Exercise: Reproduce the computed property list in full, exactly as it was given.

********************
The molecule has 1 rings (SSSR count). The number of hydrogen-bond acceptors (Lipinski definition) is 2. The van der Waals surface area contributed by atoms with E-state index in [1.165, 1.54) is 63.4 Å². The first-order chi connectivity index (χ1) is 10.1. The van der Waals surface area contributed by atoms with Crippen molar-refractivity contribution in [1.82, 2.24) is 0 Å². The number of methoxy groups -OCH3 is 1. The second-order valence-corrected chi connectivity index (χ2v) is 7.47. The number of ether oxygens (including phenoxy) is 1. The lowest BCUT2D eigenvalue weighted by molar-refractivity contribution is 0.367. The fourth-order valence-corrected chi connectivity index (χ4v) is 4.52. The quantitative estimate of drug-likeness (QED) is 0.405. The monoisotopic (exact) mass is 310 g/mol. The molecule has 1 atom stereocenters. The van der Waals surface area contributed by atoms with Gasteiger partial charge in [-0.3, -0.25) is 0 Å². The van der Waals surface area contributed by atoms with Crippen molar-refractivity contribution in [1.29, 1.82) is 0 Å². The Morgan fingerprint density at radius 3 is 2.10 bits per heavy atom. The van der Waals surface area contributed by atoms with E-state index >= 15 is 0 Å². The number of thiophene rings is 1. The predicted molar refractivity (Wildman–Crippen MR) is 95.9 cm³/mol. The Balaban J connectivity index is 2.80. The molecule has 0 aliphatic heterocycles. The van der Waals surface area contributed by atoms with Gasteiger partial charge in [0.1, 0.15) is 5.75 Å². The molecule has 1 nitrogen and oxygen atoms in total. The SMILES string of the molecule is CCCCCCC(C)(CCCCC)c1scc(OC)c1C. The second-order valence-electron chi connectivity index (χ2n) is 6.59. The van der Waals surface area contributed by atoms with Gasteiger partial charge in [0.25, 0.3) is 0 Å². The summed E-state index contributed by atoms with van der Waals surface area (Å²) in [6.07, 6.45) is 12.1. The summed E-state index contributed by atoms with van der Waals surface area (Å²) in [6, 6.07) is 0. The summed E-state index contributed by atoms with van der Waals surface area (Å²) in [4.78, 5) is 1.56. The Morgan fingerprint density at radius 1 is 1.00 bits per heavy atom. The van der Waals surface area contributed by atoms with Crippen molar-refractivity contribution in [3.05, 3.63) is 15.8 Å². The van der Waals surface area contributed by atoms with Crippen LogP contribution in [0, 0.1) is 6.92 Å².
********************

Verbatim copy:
The molecule has 1 rings (SSSR count). The number of hydrogen-bond acceptors (Lipinski definition) is 2. The van der Waals surface area contributed by atoms with E-state index in [1.165, 1.54) is 63.4 Å². The first-order chi connectivity index (χ1) is 10.1. The van der Waals surface area contributed by atoms with Crippen molar-refractivity contribution in [1.82, 2.24) is 0 Å². The number of methoxy groups -OCH3 is 1. The second-order valence-corrected chi connectivity index (χ2v) is 7.47. The number of ether oxygens (including phenoxy) is 1. The lowest BCUT2D eigenvalue weighted by molar-refractivity contribution is 0.367. The fourth-order valence-corrected chi connectivity index (χ4v) is 4.52. The quantitative estimate of drug-likeness (QED) is 0.405. The monoisotopic (exact) mass is 310 g/mol. The molecule has 1 atom stereocenters. The van der Waals surface area contributed by atoms with Gasteiger partial charge in [-0.3, -0.25) is 0 Å². The van der Waals surface area contributed by atoms with Crippen molar-refractivity contribution in [1.29, 1.82) is 0 Å². The Morgan fingerprint density at radius 3 is 2.10 bits per heavy atom. The van der Waals surface area contributed by atoms with E-state index >= 15 is 0 Å². The number of thiophene rings is 1. The predicted molar refractivity (Wildman–Crippen MR) is 95.9 cm³/mol. The Balaban J connectivity index is 2.80. The molecule has 0 aliphatic heterocycles. The van der Waals surface area contributed by atoms with Gasteiger partial charge in [0.1, 0.15) is 5.75 Å². The molecule has 1 nitrogen and oxygen atoms in total. The SMILES string of the molecule is CCCCCCC(C)(CCCCC)c1scc(OC)c1C. The second-order valence-electron chi connectivity index (χ2n) is 6.59. The van der Waals surface area contributed by atoms with Gasteiger partial charge in [0.25, 0.3) is 0 Å². The summed E-state index contributed by atoms with van der Waals surface area (Å²) in [6.07, 6.45) is 12.1. The summed E-state index contributed by atoms with van der Waals surface area (Å²) in [6, 6.07) is 0. The summed E-state index contributed by atoms with van der Waals surface area (Å²) in [4.78, 5) is 1.56. The Morgan fingerprint density at radius 1 is 1.00 bits per heavy atom. The van der Waals surface area contributed by atoms with Crippen molar-refractivity contribution in [3.05, 3.63) is 15.8 Å². The van der Waals surface area contributed by atoms with Crippen LogP contribution in [0, 0.1) is 6.92 Å².